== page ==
Statement by Rebecca Haag, AIDS Action President & CEO on $2 million cut to HIV/AIDS line item in the Massachusetts House budget:
“The House budget released today is a short-sighted approach to the state’s investment in public health. Prevention and wellness programs are critical to long-term savings in health care. The state’s investment in HIV/AIDS treatment and prevention has paid off with a 59 percent reduction in new HIV diagnoses over the last 10 years, which will result in savings of more than $1.5 billion in health care costs.
“The fact is that care is prevention. Massachusetts has been successful in reducing new infections because we’ve invested heavily in connecting people with care. The combination of Medicaid and community-based services for people with HIV results in better health outcomes and lower viral loads. Low viral loads in people with HIV, in turn, make it less likely that HIV will be transmitted from one person to another. The state has also invested in robust, evidence-based behavioral interventions to help those vulnerable to infection keep themselves and their families safer. Together, these investments will help us end the epidemic.
“It would be sheer folly to step away from what is still a public health crisis in the black, Hispanic, and gay/bi communities. Blacks make up only 6% of the state’s population, but they comprise 28% of those living with HIV/AIDS in Massachusetts; Hispanics make up only 6% of the state’s population, but they comprise 25% of those living with HIV/AIDS in Massachusetts; and male-to-male sex and injection drug use are the leading reported exposure modes for HIV infection for those living with HIV/AIDS, accounting for 35% and 24% of all exposures, respectively. We need funding restored to end these disparities.
“Over the last decade, state funding for HIV treatment and prevention has declined about 25 percent. During the same period, the number of people living with HIV and AIDS has increased by 42 percent. Today, there are approximately 18,000 people living with HIV in Massachusetts. They are some of the Commonwealth’s most vulnerable citizens. With the cuts proposed this week, they are being asked to bear more than their fair share for solving the state’s fiscal crisis.
“Last July, President Obama released a National Strategy on HIV/AIDS which outlines ambitious, but achievable, goals toward ending the epidemic. Massachusetts has long been a national leader in implementing effective public health programs that succeed in reducing HIV transmission and increase the health of those already infected. So it is particularly disappointing that the Commonwealth is stepping back from its commitment—a commitment that has no doubt saved countless lives, and eased the burden that can come with a diagnosis of HIV for thousands more. We ask lawmakers to restore the $2 million in cuts to HIV treatment and prevention.”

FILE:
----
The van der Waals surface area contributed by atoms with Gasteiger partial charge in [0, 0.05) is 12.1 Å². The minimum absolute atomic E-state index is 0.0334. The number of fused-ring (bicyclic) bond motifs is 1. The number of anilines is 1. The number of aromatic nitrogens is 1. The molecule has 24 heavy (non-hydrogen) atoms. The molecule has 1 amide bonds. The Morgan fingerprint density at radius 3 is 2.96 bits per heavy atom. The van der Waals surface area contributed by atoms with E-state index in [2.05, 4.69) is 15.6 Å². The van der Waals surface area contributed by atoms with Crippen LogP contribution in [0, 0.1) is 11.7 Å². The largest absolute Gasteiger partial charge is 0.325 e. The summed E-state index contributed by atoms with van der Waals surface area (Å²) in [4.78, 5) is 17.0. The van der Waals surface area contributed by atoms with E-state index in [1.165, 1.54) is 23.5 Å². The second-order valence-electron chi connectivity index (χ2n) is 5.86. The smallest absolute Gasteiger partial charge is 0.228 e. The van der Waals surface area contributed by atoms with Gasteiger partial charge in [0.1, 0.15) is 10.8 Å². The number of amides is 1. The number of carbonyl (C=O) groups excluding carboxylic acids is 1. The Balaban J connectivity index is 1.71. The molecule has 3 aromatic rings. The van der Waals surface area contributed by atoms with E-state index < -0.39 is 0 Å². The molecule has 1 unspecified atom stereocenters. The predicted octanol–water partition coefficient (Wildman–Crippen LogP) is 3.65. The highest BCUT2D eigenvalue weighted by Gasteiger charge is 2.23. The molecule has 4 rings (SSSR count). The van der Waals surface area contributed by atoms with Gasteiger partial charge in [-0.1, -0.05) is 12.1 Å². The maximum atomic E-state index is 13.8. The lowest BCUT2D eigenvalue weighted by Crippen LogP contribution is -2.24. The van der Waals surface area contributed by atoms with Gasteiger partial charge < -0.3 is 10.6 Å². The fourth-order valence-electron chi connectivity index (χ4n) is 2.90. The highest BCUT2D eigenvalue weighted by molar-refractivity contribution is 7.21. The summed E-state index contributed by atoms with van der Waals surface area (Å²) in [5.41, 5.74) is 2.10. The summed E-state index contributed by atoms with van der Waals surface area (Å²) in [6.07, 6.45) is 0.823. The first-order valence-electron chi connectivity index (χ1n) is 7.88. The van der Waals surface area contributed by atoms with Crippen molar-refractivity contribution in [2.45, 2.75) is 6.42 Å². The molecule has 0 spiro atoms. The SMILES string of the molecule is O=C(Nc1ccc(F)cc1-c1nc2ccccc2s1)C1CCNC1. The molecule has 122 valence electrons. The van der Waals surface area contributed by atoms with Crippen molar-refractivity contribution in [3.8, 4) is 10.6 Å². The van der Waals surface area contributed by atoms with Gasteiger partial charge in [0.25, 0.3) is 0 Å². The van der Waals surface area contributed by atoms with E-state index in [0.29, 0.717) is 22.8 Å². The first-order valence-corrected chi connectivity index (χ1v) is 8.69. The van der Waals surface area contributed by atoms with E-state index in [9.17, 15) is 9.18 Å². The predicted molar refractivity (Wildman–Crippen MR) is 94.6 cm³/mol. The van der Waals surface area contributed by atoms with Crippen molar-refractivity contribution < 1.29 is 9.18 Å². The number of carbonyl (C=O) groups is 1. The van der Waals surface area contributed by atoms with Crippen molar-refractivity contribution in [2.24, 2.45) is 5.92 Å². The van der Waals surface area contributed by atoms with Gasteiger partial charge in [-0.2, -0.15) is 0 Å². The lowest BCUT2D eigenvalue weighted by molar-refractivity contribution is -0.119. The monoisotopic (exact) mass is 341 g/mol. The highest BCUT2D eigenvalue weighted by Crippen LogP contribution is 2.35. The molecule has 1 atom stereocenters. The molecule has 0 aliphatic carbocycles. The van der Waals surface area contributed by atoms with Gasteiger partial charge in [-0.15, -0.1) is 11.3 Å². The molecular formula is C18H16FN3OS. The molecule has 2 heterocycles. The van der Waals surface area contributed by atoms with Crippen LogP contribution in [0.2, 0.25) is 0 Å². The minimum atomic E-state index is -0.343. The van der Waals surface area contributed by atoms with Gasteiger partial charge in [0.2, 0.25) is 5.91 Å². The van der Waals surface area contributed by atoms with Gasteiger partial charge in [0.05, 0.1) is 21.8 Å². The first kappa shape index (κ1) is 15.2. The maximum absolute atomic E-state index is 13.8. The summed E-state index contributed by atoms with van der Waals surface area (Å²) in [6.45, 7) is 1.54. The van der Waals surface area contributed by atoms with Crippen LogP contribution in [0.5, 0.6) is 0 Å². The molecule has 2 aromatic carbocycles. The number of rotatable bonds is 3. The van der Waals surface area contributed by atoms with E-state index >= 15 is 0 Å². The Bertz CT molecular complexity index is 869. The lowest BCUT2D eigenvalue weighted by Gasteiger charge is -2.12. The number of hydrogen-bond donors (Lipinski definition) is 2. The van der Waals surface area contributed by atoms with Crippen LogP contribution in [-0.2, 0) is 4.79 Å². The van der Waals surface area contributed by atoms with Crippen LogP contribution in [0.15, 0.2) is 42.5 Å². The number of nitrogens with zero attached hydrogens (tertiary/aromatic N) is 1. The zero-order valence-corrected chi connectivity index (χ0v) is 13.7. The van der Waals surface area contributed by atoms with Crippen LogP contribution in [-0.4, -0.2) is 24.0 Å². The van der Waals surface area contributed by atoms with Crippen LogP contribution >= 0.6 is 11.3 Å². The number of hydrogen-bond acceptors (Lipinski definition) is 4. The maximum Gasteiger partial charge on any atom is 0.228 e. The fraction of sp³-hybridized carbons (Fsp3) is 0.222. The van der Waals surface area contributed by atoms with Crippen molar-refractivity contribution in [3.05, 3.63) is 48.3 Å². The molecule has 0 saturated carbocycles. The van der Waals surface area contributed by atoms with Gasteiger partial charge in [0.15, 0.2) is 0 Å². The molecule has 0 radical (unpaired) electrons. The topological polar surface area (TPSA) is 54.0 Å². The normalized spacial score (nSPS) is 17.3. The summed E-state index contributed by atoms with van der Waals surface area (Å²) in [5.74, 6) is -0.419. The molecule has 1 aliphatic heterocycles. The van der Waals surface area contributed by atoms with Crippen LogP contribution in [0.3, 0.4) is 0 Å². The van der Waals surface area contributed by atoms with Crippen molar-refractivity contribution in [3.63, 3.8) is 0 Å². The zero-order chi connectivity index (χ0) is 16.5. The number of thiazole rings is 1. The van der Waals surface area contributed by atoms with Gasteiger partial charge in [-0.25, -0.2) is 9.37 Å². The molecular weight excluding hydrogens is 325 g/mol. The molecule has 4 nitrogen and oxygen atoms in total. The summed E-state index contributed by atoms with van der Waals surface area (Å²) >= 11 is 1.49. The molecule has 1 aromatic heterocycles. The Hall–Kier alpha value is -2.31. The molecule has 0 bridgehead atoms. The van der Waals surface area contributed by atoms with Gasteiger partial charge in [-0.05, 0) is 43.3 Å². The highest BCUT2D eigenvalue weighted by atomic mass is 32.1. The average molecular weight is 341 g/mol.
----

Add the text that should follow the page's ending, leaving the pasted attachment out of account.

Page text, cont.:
About AIDS Action Committee of Massachusetts
Founded in 1983, AIDS Action Committee of Massachusetts , Inc. (AAC), is New England’s first and largest AIDS service organization. AAC’s mission is to stop the epidemic and related health inequities by eliminating new infections, maximizing healthier outcomes of those infected and at risk, and attacking the root causes of HIV/AIDS. AAC accomplishes this mission by providing services for men, women, and children living with AIDS and HIV; educating the public and health professionals about how to prevent HIV transmission in accordance with harm reduction principles; and advocating for fair and effective AIDS policy at the city, state, and federal levels. AAC also provides targeted outreach to those most vulnerable to HIV infection. In 2010, AAC merged with Cambridge Cares About AIDS to more efficiently deliver AIDS services in the Greater Boston area and expand its capacity for social justice work aimed at reducing the disparities among those infected and affected by HIV/AIDS. AAC runs the only statewide AIDS/STD Hotline (1-800-235-2331) and Hepatitis Hotline (1-888-443-4372). All Hotlines offer multilingual support. Free and confidential rapid HIV testing and counseling, and clean needle exchange is also available. Learn more at http://www.aac.org/ .